- Australians travelling to Turkey as a tourist or for business must apply for a visa online at www.evisa.gov.tr. Visas are no longer issued upon arrival at the border (as of 10 April 2014)
- A maximum stay of only 90 days within a 180 day period for tourists.
- Turkish Lira (2.11 TRY = $1 USD)
- Drank lots of apple tea (Elma cayi) here and it is offered to you everywhere you go
- Kebabs are also big here and you will find them everywhere you go
- Börek is very thin dough layers staffed with cheese, meat or vegetables
- Pide is made with minced meat (together with onion, chopped tomatoes, parsley and spices), kashar cheese, spinach, white cheese, pieces of meat, braised meat, pastırma or/and eggs put on rolled-out dough, and is one of the most common traditional stone-baked Turkish specialities
- Gözleme is made of lavash bread or phyllo dough folded around a variety of fillings such as spinach, cheese and parsley, minced meat or potatoes and cooked on a large griddle
- Manti (Turkish ravoli) is also delicious – Turkish pasta that consists of folded triangles of dough filled with minced meat, often with minced onions and parsley
- Sahlep (served hot with cinnamon) is extracted from the roots of wild orchids and may be used in Turkish ice cream as well.
- Dolma is stuffed vegetables
- Köfte – meatballs
- Meze platters are also big here and come with a wide range of choices (all delicious of course!)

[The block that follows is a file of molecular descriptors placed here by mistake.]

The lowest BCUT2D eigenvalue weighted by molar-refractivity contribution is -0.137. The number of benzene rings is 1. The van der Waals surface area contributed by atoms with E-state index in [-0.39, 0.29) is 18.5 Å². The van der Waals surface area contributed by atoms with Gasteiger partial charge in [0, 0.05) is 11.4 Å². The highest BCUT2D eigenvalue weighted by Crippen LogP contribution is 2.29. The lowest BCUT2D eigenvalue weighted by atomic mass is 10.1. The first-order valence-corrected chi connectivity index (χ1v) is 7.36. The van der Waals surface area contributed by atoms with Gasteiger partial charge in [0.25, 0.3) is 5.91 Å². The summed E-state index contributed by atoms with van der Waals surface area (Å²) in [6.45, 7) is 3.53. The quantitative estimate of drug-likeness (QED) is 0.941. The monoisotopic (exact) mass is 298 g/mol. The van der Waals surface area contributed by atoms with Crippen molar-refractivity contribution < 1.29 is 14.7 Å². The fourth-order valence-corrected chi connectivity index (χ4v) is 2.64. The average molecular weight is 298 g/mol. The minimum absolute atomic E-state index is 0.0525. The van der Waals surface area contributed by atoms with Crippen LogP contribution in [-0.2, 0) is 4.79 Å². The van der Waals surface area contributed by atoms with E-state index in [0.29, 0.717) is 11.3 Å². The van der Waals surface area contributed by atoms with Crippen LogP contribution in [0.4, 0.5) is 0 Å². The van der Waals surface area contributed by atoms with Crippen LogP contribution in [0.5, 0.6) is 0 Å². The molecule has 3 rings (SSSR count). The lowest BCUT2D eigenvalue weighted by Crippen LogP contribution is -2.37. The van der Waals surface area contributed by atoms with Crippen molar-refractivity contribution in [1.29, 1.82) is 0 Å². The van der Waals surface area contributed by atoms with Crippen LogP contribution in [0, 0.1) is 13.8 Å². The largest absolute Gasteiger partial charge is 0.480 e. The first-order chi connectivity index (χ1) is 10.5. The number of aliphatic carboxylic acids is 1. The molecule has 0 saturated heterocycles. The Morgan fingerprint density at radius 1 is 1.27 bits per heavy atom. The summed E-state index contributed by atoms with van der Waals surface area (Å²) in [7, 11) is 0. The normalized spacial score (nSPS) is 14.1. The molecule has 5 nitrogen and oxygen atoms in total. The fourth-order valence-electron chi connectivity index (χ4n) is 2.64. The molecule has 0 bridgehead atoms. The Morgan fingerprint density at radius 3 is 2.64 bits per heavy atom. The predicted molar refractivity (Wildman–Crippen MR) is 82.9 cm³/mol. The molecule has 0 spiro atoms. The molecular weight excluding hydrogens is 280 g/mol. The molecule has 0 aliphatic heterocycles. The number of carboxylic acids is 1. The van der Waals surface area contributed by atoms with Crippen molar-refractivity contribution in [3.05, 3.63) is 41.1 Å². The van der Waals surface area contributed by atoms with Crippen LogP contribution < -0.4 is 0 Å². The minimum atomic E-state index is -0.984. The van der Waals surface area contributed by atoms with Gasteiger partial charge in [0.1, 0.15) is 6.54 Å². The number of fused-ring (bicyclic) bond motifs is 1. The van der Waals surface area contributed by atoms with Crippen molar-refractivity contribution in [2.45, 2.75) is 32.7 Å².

- Turkish ice cream is delicious and quite the spectacle – go for the traditional type from the men with the red hats on
- Baklava is made either with pistachio or walnut
- Turkish delights come in any and all flavours here
- Dried fruits are everywhere and usually a wide selection too
- typical Turkish breakfast consists of cheese, butter, olives, eggs, tomatoes, cucumbers, jam and honey
- Lots of different types of cheeses here mostly from sheep’s milk
- Rakı is the most popular alcoholic drink in Turkey and is considered the national alcoholic beverage
- Çay is all kinds of tea but most often Turkish black tea and you will find it everywhere
Tips and tricks
- We were well impressed by the long distance busses in Turkey. We took a couple of overnighters and couldn’t believe it when they actually walked down the aisle with tea/coffee and snacks on a trolley. The seats also had a screen in the back but found out most movies were in Turkish.
- We played a lot of Backgammon here – it is very popular and if you do not know how to play (I didn’t) there are plenty of people who will teach you.
- Shisha (hubbly bubbly) is quite common here and you will find it most places – although you will most likely smell it before you see it (the sweet scents of apple, mango, banana). One of the cool places to have shisha was under the bridge in Istanbul whilst watching the sunset – pretty magical.
- What I found a bit odd was that we saw turtles in place like Cappadocia and Selçuk just strolling around in desert-like landscape!
Turkey blog posts